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Agri chemicals firm Syngenta posts higher first-half profit, says IPO 'on track'

ZURICH (Reuters) - Agricultural chemical maker Syngenta posted higher first-half profit and sales on Thursday, helped by maintaining supplies to farmers and controlling costs during the coronavirus outbreak, and said it was on track to complete its public listing by mid-2022.

FILE PHOTO: A logo is seen at the headquarters of agricultural chemical maker Syngenta in Basel, Switzerland January 30, 2020. REUTERS/Arnd Wiegmann

The Swiss company, bought by state-owned ChemChina CNNCC.UL for $43 billion in 2017, posted a 2% rise in sales to $12.04 billion for the six months ended June 30, while earnings before interest, tax, depreciation and amortization (EBITDA) increased 7% to $2.22 billion.

Syngenta said it had overcome low grain prices, which reduced the ability of farmers to invest in fertilisers and pesticides, and disruptions caused by the COVID-19 pandemic by controlling costs and maintaining supplies.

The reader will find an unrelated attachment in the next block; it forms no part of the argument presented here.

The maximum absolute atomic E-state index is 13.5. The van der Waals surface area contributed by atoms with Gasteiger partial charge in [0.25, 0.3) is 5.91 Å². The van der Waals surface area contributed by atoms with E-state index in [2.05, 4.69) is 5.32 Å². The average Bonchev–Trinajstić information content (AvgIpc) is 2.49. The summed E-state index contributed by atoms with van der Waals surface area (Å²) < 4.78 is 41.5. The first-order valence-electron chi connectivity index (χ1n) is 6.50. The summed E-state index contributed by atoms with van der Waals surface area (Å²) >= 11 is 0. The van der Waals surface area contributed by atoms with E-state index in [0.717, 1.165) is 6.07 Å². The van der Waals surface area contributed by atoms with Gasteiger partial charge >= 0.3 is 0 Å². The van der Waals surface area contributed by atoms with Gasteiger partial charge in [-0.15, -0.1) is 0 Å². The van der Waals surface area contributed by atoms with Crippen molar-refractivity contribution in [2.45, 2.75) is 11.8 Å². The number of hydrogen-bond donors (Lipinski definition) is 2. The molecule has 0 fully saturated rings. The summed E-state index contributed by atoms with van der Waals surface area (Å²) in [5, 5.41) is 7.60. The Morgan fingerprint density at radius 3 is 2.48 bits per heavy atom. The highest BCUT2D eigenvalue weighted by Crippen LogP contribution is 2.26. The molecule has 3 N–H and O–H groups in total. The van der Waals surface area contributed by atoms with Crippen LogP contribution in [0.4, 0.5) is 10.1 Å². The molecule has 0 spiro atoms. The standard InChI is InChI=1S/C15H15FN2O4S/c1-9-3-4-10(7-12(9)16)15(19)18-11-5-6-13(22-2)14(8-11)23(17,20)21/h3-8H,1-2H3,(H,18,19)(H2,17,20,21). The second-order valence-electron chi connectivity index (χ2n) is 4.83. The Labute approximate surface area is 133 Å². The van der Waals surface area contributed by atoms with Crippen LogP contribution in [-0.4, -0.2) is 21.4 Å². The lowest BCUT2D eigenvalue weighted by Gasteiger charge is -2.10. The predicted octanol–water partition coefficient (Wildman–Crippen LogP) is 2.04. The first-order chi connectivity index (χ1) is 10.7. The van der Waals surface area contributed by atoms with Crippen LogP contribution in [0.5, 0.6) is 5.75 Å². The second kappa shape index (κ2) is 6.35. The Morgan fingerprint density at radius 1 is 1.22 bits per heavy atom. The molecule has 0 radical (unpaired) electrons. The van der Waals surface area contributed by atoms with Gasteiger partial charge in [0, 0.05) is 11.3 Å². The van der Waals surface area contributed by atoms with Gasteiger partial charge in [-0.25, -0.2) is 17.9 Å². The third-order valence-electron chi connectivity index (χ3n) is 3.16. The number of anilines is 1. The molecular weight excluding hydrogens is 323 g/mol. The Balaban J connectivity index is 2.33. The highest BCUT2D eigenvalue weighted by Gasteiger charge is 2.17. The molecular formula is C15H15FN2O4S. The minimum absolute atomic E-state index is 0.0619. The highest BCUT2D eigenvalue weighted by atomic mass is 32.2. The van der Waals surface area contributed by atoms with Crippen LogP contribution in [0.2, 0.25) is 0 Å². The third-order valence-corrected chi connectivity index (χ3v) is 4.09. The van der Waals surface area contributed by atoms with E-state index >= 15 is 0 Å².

Chief Executive Erik Fyrwald said an IPO of Syngenta was still being planned.

“The commitment was within five years of when we closed the deal with ChemChina. That was in June of 2017. So mid-year of 2022 would be the five year mark,” Fyrwald told reporters.

“We believe we are on track to achieve that.”

ChemChina, which owns 100% of Syngenta, wants to list the Basel company on China’s technology-focused STAR market, Reuters reported in December.

Syngenta Group, which was created from a merger of Syngenta, Israel’s ADAMA and the agricultural business of Sinochem, is now looking at ways to restructure the debts it took on following the ChemChina takeover.

“We have no specific actionable plan that we want to relate to. But the restructuring of the debt is also at the heart of the IPO,” Chief Financial Officer Chen Lichtenstein said.

The company, which competes with Germany's Bayer BAYGn.DE and BASF BASFn.DE, said the rest of the year remained "challenging," although crop prices could rise due to extreme weather events, Fyrwald said.

Reporting by Oliver Hirt, writing by John Revill; Editing by Rashmi Aich

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